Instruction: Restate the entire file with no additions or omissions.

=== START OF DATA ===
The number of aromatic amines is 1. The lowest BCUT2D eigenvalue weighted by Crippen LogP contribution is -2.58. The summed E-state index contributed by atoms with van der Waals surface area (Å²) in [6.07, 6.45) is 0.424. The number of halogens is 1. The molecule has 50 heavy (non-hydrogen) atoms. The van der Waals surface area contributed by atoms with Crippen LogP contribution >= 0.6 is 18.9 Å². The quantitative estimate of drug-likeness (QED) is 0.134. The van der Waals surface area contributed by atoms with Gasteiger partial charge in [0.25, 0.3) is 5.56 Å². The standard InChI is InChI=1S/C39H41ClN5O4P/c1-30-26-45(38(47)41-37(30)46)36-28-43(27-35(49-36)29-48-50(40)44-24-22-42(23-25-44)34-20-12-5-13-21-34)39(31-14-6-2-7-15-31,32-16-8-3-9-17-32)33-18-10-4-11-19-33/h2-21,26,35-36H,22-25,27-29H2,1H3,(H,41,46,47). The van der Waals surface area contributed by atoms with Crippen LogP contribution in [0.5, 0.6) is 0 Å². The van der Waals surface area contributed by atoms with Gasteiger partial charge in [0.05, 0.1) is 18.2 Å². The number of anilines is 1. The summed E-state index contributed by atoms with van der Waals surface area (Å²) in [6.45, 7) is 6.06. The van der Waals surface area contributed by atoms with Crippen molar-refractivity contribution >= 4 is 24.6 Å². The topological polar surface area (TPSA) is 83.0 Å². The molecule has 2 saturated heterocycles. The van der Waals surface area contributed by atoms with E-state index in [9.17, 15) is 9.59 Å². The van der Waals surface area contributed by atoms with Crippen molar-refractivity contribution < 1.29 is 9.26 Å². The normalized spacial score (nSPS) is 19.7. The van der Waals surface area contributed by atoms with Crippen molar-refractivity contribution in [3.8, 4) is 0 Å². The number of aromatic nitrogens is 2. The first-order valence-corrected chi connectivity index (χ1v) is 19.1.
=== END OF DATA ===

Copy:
The number of aromatic amines is 1. The lowest BCUT2D eigenvalue weighted by Crippen LogP contribution is -2.58. The summed E-state index contributed by atoms with van der Waals surface area (Å²) in [6.07, 6.45) is 0.424. The number of halogens is 1. The molecule has 50 heavy (non-hydrogen) atoms. The van der Waals surface area contributed by atoms with Crippen LogP contribution >= 0.6 is 18.9 Å². The quantitative estimate of drug-likeness (QED) is 0.134. The van der Waals surface area contributed by atoms with Gasteiger partial charge in [0.25, 0.3) is 5.56 Å². The standard InChI is InChI=1S/C39H41ClN5O4P/c1-30-26-45(38(47)41-37(30)46)36-28-43(27-35(49-36)29-48-50(40)44-24-22-42(23-25-44)34-20-12-5-13-21-34)39(31-14-6-2-7-15-31,32-16-8-3-9-17-32)33-18-10-4-11-19-33/h2-21,26,35-36H,22-25,27-29H2,1H3,(H,41,46,47). The van der Waals surface area contributed by atoms with Crippen LogP contribution in [0.5, 0.6) is 0 Å². The van der Waals surface area contributed by atoms with Gasteiger partial charge in [0.05, 0.1) is 18.2 Å². The number of anilines is 1. The summed E-state index contributed by atoms with van der Waals surface area (Å²) in [6.45, 7) is 6.06. The van der Waals surface area contributed by atoms with Crippen molar-refractivity contribution >= 4 is 24.6 Å². The topological polar surface area (TPSA) is 83.0 Å². The molecule has 2 saturated heterocycles. The van der Waals surface area contributed by atoms with E-state index in [9.17, 15) is 9.59 Å². The van der Waals surface area contributed by atoms with Crippen molar-refractivity contribution < 1.29 is 9.26 Å². The normalized spacial score (nSPS) is 19.7. The van der Waals surface area contributed by atoms with Crippen molar-refractivity contribution in [3.8, 4) is 0 Å². The number of aromatic nitrogens is 2. The first-order valence-corrected chi connectivity index (χ1v) is 19.1.